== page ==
Of all the pro-taxcut arguments cropping up over recent days, the one I’ve heard most frequently is "well, the rich pay more tax than the poor, so they deserve a bigger tax cut". This argument has a superficial appeal to it, but I think it’s based on a misleading premise. Let me try to explain why.
When we talk about spending measures (eg. introducing a baby bonus, putting in place a private healthcare rebate, subsidising people to watch Big Brother), we tend to compare it with the status quo. In other words, how will this measure improve overall well-being, and how will its gains be distributed among rich and poor?
Economically, there’s no reason not to take the same approach with tax reform. The right question to ask is: "compared to the world we live in now, what impact will tax cuts have on efficiency and equity?". Those who argue that the rich should always get a bigger slice of every tax cut aren’t doing this exercise. Instead, their implicit comparison is "compared to a world in which we have zero taxes and the government doesn’t exist, what impact will the new tax scales have on efficiency and equity?".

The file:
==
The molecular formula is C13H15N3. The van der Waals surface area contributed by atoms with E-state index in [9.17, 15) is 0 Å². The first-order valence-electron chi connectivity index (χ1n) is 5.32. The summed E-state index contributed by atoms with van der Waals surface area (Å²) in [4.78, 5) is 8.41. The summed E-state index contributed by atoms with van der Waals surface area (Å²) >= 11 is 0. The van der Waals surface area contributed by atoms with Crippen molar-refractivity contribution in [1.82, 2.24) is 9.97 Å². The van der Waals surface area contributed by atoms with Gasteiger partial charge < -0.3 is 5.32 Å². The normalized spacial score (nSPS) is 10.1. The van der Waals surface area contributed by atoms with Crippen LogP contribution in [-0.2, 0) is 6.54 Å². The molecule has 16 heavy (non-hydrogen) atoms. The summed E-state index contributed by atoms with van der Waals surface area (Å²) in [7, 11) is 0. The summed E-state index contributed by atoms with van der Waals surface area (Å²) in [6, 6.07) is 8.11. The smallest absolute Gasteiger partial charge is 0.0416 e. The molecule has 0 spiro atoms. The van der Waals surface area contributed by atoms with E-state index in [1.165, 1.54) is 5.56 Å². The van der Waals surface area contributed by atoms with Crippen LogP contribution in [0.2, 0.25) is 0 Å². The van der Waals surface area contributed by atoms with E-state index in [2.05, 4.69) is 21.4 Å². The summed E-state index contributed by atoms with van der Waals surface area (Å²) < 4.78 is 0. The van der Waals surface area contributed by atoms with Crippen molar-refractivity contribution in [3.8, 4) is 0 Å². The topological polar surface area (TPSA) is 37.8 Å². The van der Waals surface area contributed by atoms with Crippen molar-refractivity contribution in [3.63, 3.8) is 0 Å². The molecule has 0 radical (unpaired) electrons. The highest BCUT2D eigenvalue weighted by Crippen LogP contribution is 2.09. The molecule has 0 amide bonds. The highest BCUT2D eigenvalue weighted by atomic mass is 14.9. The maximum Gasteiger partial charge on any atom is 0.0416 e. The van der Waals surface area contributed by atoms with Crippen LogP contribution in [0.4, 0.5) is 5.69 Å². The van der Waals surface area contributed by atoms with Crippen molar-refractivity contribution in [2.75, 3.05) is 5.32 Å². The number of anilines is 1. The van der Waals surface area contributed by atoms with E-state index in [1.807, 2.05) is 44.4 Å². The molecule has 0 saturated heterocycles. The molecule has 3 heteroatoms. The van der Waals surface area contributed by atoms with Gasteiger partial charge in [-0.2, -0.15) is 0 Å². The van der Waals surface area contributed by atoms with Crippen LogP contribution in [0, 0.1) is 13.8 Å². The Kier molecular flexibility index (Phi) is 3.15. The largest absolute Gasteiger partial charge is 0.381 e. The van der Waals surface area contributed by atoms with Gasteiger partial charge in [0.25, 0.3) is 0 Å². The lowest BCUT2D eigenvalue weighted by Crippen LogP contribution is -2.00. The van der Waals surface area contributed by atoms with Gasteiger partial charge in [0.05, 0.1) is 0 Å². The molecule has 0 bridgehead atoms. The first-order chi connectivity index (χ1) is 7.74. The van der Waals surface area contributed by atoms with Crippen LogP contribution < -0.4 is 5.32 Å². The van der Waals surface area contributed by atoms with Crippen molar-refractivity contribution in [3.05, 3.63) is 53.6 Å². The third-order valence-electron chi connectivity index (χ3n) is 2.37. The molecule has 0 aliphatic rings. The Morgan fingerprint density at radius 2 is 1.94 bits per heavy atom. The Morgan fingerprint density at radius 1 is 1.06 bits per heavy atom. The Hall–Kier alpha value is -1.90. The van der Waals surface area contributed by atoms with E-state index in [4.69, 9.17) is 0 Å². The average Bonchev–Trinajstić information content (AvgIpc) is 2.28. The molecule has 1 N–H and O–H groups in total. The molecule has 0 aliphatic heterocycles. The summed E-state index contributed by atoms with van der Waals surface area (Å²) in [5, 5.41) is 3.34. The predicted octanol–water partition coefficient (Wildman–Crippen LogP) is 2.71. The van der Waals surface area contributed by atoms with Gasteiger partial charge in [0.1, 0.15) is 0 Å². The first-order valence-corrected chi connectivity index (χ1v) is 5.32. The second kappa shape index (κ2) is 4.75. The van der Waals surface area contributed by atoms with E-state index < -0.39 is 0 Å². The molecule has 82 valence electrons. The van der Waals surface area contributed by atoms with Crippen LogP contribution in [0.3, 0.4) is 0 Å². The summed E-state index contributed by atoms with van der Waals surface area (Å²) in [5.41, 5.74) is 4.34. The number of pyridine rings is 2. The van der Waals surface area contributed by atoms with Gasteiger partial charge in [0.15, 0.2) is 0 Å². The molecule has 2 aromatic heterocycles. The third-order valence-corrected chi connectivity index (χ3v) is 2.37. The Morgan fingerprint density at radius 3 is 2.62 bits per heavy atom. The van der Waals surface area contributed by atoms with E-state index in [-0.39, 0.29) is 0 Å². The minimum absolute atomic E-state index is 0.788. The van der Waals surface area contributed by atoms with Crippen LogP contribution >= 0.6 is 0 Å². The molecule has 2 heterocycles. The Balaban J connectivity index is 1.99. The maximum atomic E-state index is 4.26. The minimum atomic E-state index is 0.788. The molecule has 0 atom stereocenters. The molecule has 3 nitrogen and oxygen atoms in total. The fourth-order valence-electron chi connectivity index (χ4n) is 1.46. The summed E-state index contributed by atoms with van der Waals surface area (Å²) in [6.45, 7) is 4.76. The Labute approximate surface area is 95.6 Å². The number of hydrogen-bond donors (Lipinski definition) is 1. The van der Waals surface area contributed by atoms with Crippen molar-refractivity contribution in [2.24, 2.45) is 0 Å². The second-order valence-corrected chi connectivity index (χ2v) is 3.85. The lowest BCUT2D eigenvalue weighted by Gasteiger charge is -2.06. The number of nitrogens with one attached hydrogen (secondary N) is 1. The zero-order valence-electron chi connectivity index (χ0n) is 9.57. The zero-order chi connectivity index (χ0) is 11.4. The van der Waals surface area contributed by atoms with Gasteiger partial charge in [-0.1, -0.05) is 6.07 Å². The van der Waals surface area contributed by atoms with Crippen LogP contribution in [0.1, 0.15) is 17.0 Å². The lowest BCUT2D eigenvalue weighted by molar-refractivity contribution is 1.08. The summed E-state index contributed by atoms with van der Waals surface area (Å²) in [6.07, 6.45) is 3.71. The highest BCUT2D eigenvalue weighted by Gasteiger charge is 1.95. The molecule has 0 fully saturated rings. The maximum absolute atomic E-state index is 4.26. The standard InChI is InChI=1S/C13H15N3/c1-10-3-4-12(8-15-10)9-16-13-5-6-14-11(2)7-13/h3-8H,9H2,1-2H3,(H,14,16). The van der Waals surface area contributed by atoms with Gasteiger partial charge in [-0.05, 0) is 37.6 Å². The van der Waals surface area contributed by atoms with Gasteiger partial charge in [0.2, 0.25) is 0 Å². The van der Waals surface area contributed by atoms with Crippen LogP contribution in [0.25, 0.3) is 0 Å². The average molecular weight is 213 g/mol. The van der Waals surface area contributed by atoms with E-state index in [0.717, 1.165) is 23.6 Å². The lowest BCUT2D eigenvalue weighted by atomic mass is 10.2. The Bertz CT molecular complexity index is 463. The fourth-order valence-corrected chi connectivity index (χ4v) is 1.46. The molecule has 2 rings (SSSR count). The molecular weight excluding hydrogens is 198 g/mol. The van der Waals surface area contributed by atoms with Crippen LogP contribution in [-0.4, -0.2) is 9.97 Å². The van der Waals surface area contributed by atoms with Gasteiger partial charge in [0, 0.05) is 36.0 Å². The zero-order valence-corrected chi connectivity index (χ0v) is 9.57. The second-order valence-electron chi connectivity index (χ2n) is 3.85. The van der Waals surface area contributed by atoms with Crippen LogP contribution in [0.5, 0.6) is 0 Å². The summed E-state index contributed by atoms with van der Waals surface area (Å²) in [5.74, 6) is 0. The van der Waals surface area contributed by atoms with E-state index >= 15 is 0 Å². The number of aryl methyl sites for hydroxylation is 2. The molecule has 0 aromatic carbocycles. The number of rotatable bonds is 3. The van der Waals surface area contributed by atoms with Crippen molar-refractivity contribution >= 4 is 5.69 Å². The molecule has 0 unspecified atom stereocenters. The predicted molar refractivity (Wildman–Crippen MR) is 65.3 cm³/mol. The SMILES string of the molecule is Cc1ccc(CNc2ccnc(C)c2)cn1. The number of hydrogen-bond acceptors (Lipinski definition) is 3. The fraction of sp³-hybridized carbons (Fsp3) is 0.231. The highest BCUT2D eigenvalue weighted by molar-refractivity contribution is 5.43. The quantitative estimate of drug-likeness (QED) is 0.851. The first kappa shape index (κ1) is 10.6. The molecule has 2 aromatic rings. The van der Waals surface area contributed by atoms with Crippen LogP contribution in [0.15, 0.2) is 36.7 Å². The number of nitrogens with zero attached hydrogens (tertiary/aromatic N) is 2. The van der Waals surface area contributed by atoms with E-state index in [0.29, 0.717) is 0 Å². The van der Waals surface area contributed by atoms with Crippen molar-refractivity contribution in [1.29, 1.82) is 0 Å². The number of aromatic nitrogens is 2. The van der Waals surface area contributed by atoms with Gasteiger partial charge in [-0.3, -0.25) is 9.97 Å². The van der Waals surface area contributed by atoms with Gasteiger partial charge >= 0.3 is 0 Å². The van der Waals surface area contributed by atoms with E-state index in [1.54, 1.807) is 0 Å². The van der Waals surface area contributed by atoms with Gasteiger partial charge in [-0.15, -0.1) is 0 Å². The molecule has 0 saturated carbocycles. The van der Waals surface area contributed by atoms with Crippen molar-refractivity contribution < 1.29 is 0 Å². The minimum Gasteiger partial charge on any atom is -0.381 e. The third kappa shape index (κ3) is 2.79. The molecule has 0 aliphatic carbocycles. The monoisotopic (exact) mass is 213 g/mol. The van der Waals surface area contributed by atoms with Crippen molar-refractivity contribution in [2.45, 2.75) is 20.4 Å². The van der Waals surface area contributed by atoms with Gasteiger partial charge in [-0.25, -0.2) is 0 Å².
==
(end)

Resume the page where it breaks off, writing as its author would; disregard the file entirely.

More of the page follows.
So next time you hear someone argue that when we cut tax, more should always go to the rich, ask them whether they think that when we introduce a spending program, more should always go to the rich. Because in equity terms, giving $6.9 billion dollar Kerry Packer a $4500 tax cut is no different to the government cutting him a $4500 cheque.
* There are actually some reasonable arguments in favour of cutting top tax rates, mostly coming out of the optimal taxation literature. But when you take into account the effective marginal tax rates that arise from our highly targeted welfare system, it starts to look as though the big disincentive problems are much more likely to be at the bottom of the income distribution than at the top.